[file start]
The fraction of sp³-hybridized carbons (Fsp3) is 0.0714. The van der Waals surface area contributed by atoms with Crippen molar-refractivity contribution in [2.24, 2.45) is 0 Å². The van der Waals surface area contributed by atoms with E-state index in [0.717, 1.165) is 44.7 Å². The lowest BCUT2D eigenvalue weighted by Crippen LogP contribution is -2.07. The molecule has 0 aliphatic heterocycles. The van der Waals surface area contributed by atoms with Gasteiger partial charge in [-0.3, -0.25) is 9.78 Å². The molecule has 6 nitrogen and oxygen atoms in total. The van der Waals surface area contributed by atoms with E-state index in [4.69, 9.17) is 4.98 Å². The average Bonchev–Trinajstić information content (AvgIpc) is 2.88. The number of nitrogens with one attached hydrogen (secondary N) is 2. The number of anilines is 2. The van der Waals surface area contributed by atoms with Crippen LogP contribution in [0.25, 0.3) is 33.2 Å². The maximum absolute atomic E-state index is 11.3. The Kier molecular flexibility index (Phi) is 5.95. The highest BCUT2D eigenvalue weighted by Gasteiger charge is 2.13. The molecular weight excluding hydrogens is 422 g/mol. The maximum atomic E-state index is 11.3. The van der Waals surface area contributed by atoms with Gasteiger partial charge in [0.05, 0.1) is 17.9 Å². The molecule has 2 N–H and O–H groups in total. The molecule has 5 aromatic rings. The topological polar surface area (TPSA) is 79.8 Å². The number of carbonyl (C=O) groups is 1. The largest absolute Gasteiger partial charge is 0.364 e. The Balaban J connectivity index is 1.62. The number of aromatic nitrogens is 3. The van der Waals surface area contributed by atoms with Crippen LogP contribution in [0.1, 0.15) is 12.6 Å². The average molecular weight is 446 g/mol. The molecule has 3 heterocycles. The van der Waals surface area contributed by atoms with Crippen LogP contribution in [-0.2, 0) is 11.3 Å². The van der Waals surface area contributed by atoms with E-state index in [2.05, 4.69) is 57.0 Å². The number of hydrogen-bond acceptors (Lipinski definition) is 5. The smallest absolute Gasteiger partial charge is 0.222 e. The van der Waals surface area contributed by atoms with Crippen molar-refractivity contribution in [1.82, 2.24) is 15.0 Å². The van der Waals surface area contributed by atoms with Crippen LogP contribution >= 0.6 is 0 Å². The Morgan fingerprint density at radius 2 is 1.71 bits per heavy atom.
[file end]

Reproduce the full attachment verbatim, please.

The fraction of sp³-hybridized carbons (Fsp3) is 0.0714. The van der Waals surface area contributed by atoms with Crippen molar-refractivity contribution in [2.24, 2.45) is 0 Å². The van der Waals surface area contributed by atoms with E-state index in [0.717, 1.165) is 44.7 Å². The lowest BCUT2D eigenvalue weighted by Crippen LogP contribution is -2.07. The molecule has 0 aliphatic heterocycles. The van der Waals surface area contributed by atoms with Gasteiger partial charge in [-0.3, -0.25) is 9.78 Å². The molecule has 6 nitrogen and oxygen atoms in total. The van der Waals surface area contributed by atoms with E-state index in [4.69, 9.17) is 4.98 Å². The average Bonchev–Trinajstić information content (AvgIpc) is 2.88. The number of nitrogens with one attached hydrogen (secondary N) is 2. The number of anilines is 2. The van der Waals surface area contributed by atoms with Crippen LogP contribution in [0.25, 0.3) is 33.2 Å². The maximum absolute atomic E-state index is 11.3. The Kier molecular flexibility index (Phi) is 5.95. The highest BCUT2D eigenvalue weighted by Gasteiger charge is 2.13. The molecular weight excluding hydrogens is 422 g/mol. The maximum atomic E-state index is 11.3. The van der Waals surface area contributed by atoms with Gasteiger partial charge in [0.05, 0.1) is 17.9 Å². The molecule has 2 N–H and O–H groups in total. The molecule has 5 aromatic rings. The topological polar surface area (TPSA) is 79.8 Å². The number of carbonyl (C=O) groups is 1. The largest absolute Gasteiger partial charge is 0.364 e. The Balaban J connectivity index is 1.62. The number of aromatic nitrogens is 3. The van der Waals surface area contributed by atoms with Crippen LogP contribution in [0.1, 0.15) is 12.6 Å². The average molecular weight is 446 g/mol. The molecule has 3 heterocycles. The van der Waals surface area contributed by atoms with Crippen LogP contribution in [-0.2, 0) is 11.3 Å². The van der Waals surface area contributed by atoms with E-state index in [2.05, 4.69) is 57.0 Å². The number of hydrogen-bond acceptors (Lipinski definition) is 5. The smallest absolute Gasteiger partial charge is 0.222 e. The van der Waals surface area contributed by atoms with Crippen molar-refractivity contribution in [1.82, 2.24) is 15.0 Å². The van der Waals surface area contributed by atoms with Crippen LogP contribution >= 0.6 is 0 Å². The Morgan fingerprint density at radius 2 is 1.71 bits per heavy atom.